The Department of History and Political Science at Florida A&M University held its inaugural women’s history panel on Thursday. The Women and Power, Politics in the Public Gaze or W.A.P. panel, resulted in a great discussion about Black women in the media, ethics, and Black women’s health.
Moderator Kimberly Pellum opened the panel by asking attendees questions about popular rap musicians Cardi B and Megan Thee Stallion and their song “W.A.P.” The song’s sexually provocative lyrics and video are often of high debate. Pellum asked attendees if they thought the song represents women’s empowerment or if it hinders the progression of Black women in America.
“I think this expression is both liberating and problematic and that’s the good part about it,” said Dr. Na’Imah H. Ford, a current professor at FAMU. “We as women are many things, and it is dehumanizing to put us in a category. The beauty of it is within the complexity of it and the parts that make people uncomfortable.”
While some people in the panel expressed support for the provocative lyrics and video, a few attendees shared their disfavor for the content.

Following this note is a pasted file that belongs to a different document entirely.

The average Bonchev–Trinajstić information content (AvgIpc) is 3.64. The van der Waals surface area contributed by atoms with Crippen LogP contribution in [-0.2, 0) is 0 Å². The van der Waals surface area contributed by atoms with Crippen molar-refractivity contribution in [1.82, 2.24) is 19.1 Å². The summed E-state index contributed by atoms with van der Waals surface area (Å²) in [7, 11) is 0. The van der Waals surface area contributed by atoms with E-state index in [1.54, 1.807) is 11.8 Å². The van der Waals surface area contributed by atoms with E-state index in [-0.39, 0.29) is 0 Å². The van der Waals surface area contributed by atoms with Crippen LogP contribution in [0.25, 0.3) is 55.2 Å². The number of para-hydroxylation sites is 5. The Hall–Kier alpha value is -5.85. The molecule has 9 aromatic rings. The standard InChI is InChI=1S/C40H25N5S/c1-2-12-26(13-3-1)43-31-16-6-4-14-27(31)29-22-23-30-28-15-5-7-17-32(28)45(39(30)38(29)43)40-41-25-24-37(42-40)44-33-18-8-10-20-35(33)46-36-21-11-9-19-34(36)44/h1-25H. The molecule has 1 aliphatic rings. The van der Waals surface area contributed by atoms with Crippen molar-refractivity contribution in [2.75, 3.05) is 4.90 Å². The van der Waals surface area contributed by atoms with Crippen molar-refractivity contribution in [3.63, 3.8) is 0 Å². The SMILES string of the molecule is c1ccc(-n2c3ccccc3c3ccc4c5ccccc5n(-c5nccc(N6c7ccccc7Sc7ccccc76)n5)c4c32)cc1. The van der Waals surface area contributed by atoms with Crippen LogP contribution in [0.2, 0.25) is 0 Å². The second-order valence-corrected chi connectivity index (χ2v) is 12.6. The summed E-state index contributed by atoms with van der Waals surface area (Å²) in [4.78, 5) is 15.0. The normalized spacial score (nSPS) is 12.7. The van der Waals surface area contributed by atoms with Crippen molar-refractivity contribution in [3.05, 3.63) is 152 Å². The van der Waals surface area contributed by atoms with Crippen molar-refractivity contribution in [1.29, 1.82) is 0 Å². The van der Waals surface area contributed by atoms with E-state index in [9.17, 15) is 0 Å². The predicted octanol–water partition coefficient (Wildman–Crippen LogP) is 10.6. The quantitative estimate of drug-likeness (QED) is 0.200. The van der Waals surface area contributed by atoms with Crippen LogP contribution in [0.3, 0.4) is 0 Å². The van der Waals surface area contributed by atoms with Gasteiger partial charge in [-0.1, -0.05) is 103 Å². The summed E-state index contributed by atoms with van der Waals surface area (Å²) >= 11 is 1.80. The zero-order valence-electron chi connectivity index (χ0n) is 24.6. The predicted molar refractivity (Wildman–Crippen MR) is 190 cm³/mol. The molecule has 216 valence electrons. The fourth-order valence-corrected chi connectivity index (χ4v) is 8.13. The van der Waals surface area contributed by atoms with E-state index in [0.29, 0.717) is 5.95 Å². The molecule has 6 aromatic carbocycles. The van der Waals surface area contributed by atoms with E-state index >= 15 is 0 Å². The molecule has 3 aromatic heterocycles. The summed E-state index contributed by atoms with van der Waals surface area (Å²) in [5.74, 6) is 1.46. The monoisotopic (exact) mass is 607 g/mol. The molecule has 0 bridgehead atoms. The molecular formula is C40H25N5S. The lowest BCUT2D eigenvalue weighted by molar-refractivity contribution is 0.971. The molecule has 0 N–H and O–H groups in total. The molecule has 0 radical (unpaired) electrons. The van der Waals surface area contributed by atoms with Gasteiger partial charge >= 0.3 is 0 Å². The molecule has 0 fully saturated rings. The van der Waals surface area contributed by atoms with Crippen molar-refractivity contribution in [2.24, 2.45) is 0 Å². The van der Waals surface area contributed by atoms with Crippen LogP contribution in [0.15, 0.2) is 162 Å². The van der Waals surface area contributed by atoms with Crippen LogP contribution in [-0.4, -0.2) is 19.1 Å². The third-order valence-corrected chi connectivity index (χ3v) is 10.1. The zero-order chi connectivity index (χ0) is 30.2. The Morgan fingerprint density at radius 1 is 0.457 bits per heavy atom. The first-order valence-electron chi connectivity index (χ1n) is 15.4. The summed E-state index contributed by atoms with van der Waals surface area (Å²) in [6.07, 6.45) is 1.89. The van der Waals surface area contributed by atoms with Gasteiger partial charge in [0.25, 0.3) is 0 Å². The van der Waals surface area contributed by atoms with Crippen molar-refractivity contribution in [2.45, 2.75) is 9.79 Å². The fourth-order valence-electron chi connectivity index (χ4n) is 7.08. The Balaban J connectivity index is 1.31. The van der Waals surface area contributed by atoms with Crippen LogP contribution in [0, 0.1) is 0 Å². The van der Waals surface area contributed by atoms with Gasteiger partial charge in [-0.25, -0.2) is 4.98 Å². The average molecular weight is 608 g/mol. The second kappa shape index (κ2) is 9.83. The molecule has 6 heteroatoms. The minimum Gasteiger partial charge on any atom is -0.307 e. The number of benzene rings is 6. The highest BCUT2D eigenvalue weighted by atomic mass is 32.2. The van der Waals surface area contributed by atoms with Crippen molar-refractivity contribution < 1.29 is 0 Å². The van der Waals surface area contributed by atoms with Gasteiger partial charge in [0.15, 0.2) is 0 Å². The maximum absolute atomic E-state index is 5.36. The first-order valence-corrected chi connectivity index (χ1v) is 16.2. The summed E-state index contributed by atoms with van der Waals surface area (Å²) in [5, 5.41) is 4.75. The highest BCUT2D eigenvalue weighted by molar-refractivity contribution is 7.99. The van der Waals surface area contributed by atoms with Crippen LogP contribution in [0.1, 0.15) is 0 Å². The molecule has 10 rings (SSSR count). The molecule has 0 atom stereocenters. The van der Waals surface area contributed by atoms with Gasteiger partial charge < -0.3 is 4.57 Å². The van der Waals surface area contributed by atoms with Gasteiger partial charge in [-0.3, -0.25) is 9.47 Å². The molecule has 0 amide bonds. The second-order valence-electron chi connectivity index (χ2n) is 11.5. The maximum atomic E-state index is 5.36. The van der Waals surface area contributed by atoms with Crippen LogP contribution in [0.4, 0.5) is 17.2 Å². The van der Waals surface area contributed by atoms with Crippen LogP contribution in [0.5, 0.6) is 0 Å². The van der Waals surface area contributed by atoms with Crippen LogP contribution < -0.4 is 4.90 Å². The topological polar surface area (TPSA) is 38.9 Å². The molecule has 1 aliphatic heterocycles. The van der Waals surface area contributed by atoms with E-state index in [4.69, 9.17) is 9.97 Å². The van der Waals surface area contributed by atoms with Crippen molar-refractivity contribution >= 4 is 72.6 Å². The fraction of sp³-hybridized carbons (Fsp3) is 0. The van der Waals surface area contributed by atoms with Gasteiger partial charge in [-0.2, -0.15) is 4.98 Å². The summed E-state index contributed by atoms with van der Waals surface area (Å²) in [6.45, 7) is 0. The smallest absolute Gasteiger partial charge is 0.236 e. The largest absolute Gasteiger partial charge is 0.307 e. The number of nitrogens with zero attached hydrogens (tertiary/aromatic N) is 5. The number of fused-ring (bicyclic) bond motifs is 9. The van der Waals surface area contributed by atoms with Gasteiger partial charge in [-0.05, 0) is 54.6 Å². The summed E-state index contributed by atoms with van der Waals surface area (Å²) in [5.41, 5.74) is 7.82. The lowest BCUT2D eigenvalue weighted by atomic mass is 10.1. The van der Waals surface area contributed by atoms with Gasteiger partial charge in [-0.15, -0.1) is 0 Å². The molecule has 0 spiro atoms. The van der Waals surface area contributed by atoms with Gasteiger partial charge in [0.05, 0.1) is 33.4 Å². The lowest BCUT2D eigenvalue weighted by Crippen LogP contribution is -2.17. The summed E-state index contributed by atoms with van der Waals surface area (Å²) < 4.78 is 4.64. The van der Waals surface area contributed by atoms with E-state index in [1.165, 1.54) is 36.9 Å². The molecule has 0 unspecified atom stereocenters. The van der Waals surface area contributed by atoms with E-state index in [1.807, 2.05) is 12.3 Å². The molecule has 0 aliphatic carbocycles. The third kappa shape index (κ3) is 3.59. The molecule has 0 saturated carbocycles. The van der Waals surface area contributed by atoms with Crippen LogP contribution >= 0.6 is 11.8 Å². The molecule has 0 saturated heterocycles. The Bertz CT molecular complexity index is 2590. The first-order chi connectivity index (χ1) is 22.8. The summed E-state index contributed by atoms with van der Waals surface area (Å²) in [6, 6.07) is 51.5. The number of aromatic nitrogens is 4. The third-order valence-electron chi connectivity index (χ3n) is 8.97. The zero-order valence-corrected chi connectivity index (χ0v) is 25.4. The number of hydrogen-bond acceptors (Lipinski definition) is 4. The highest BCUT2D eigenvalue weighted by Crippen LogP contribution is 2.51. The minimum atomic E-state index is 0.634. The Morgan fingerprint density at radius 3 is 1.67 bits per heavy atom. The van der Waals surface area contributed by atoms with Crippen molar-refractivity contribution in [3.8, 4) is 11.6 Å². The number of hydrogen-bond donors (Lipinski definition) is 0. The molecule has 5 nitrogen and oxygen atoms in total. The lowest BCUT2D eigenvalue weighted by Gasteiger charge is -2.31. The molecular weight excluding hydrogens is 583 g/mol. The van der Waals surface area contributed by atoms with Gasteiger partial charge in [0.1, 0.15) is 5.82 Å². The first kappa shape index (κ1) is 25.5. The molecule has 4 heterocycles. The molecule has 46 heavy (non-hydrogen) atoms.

“There is going to be a genre of women who relate and see this music as liberation for women. But in my house, this is not the image that I would want to put on my daughter’s television screen. It looks like chaos,” said attendee Cassandra Smith.
Current FAMU student Adrine Collins also voiced his opinion about the music saying “As a person looking at it from a conscious standpoint, I don’t see the music as liberation. But who am I to tell a woman how to use her body to get her point across about liberation? I’m confused about it overall.”
The topic of Black women’s health was also mentioned during the panel to highlight the medical bias Black women experience in hospitals and doctor’s offices.
“Black women have the highest rate of infant mortality in Leon County,” said Ameenah Shakir, director at the Candidate Empowerment Center within FAMU. “However, we must always know and understand that Black women have been on the front line of defense to ensure that other Black women have healthy births.”
Dr. Tiffany Packer, a current history professor at FAMU closed out the panel saying, “Liberation struggles are not just for Black people or those who are being oppressed. It is for those who understand what is right. If you fight for what is right, you have a place in the movement.”